Lil Smokies’ dobroist Andy Dunnigan on life on the road—and not being a bluegrass band

By Sarah Gianelli EBS Associate Editor

BIG SKY – The Missoula-based Lil Smokies kick off Big Sky’s widely-anticipated Music in the Mountains summer concert series on Thursday, June 22. In recent years, recognition from the International Bluegrass Music Association and the Telluride Bluegrass Festival has catapulted the quintet to the next level of professional musicianship. 

EBS caught up with dobroist and founding band member Andy Dunnigan mid-tour “somewhere in northern Illinois” on May 31. The Whitefish, Montana, native, whose chosen instrument is an acoustic cousin of the pedal steel guitar, talked about the reality of being on tour, trying not to be a bluegrass band, and how good it feels to come back home.

Explore Big Sky: Any stand-out moments from the tour thus far?

Andy Dunnegan: We played a gigantic festival in Illinois called Summer Camp, alongside a lot of our musical heroes. We rolled in moments after it was announced that Greg Allman had passed away and proceeded to watch multiple sets paying tribute to him, including the Infamous Stringdusters and Gov’t Mule. 

It was definitely a heavy day, but the silver lining was seeing some incredibly passionate and emotionally-driven performances. 

EBS: Last year you played something like 176 shows, spending nearly 200 days of the year on the road. How are you adjusting to touring life?

AD: I think we’re all starting to realize how wholly-consuming the touring life is—it’s a gigantic sacrifice. I think it really sank in the last couple months for us collectively. That said, we couldn’t be happier and more grateful for this opportunity.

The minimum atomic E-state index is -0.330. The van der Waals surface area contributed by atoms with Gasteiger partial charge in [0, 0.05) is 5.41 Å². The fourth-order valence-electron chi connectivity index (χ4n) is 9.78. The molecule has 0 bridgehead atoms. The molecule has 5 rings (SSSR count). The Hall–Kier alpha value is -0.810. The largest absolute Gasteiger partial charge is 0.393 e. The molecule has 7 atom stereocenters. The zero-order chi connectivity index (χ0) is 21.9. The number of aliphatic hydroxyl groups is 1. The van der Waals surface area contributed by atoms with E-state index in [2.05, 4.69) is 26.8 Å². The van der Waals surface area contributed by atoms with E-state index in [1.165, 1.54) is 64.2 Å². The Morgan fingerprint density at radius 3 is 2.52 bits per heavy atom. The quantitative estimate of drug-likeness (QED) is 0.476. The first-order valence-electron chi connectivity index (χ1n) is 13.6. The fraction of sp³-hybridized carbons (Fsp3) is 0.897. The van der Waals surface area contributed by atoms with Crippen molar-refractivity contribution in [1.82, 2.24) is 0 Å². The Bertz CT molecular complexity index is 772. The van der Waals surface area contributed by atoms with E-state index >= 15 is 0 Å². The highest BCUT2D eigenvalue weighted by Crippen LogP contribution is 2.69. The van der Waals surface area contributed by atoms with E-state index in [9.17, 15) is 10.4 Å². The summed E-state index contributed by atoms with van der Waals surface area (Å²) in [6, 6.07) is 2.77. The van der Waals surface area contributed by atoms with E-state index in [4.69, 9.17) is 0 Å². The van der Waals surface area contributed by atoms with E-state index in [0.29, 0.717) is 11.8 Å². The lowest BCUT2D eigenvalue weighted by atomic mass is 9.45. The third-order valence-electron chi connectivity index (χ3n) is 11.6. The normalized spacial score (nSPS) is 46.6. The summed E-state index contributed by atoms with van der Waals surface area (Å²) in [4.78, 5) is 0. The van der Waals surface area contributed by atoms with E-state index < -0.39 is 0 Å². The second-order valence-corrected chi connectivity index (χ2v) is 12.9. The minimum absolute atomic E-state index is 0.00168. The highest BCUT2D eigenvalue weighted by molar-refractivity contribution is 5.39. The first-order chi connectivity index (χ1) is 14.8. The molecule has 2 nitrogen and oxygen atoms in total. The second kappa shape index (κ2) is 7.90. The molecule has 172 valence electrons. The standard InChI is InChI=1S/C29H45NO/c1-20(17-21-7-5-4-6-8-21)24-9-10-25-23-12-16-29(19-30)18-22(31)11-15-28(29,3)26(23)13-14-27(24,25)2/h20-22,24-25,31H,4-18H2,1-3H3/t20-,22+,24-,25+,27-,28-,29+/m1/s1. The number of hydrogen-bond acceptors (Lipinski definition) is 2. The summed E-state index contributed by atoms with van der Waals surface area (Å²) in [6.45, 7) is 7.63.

EBS: Why the dobro? 

AD: I had an emotional connection with the dobro—it was such an expressive instrument. Much more than all the other instruments I was playing earlier on. It sounded like somebody crying at times. Men aren’t supposed to cry in public so perhaps it was my way around the rule. 

EBS: Are you looking forward to getting back to Montana?

AD: Definitely—even more so now than ever. We’ve been hitting the road so hard this year; I think we’re a lot more appreciative of our time home, especially in the summer—we all know how magical Montana is in the summer. We’re really looking forward to playing these stages, and seeing our friends and family…and our own beds. 

EBS: How would you describe The Lil Smokies’ sound? 

AD: That’s always slightly hard to answer. Broadly speaking, It’s progressive acoustic … I tend to stay away from “bluegrass” because there is such a stigma behind traditional bluegrass music. We’re trying to put a new twist on an old genre. We all play traditional bluegrass instruments, but if you dissect [our music] melodically, lyrically, there’s a lot more going on. We’re trying our damnedest to not be a bluegrass band, but simultaneously pay homage to the roots of the tradition that got us here. We’re searching for sonic genre transcendence. 

EBS: Where do you see The Lil Smokies going from here?

AD: Oh, the mystery. We’re in this for the long haul, literally and metaphorically. Touring has been such an incredible experience; I think we’re all getting thoroughly addicted to the unknown and the adventure that comes along with this lifestyle.